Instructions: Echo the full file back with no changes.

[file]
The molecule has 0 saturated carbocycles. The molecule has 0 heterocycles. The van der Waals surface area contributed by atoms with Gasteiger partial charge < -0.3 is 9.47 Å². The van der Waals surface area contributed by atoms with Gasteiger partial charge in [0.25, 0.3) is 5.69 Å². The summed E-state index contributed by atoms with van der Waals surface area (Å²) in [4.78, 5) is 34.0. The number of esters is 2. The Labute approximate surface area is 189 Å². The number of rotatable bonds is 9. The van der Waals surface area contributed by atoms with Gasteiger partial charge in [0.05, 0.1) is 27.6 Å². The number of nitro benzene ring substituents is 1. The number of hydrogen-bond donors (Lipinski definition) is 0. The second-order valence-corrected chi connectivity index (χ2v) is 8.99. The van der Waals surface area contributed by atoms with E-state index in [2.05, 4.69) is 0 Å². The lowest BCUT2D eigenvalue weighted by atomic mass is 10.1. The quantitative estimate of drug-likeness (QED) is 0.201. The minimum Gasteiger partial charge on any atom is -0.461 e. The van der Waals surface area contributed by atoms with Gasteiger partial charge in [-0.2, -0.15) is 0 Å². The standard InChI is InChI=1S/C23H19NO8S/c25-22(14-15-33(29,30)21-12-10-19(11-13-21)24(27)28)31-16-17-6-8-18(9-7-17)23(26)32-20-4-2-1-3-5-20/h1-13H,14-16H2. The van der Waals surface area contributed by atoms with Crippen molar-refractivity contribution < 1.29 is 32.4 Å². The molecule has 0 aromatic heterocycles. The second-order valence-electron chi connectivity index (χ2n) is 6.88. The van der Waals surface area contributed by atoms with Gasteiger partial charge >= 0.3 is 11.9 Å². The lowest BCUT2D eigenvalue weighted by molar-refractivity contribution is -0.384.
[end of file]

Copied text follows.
The molecule has 0 saturated carbocycles. The molecule has 0 heterocycles. The van der Waals surface area contributed by atoms with Gasteiger partial charge < -0.3 is 9.47 Å². The van der Waals surface area contributed by atoms with Gasteiger partial charge in [0.25, 0.3) is 5.69 Å². The summed E-state index contributed by atoms with van der Waals surface area (Å²) in [4.78, 5) is 34.0. The number of esters is 2. The Labute approximate surface area is 189 Å². The number of rotatable bonds is 9. The van der Waals surface area contributed by atoms with Gasteiger partial charge in [0.05, 0.1) is 27.6 Å². The number of nitro benzene ring substituents is 1. The number of hydrogen-bond donors (Lipinski definition) is 0. The second-order valence-corrected chi connectivity index (χ2v) is 8.99. The van der Waals surface area contributed by atoms with E-state index in [2.05, 4.69) is 0 Å². The lowest BCUT2D eigenvalue weighted by atomic mass is 10.1. The quantitative estimate of drug-likeness (QED) is 0.201. The minimum Gasteiger partial charge on any atom is -0.461 e. The van der Waals surface area contributed by atoms with Gasteiger partial charge in [-0.2, -0.15) is 0 Å². The standard InChI is InChI=1S/C23H19NO8S/c25-22(14-15-33(29,30)21-12-10-19(11-13-21)24(27)28)31-16-17-6-8-18(9-7-17)23(26)32-20-4-2-1-3-5-20/h1-13H,14-16H2. The van der Waals surface area contributed by atoms with Crippen molar-refractivity contribution < 1.29 is 32.4 Å². The molecule has 0 aromatic heterocycles. The second-order valence-electron chi connectivity index (χ2n) is 6.88. The van der Waals surface area contributed by atoms with Gasteiger partial charge >= 0.3 is 11.9 Å². The lowest BCUT2D eigenvalue weighted by molar-refractivity contribution is -0.384.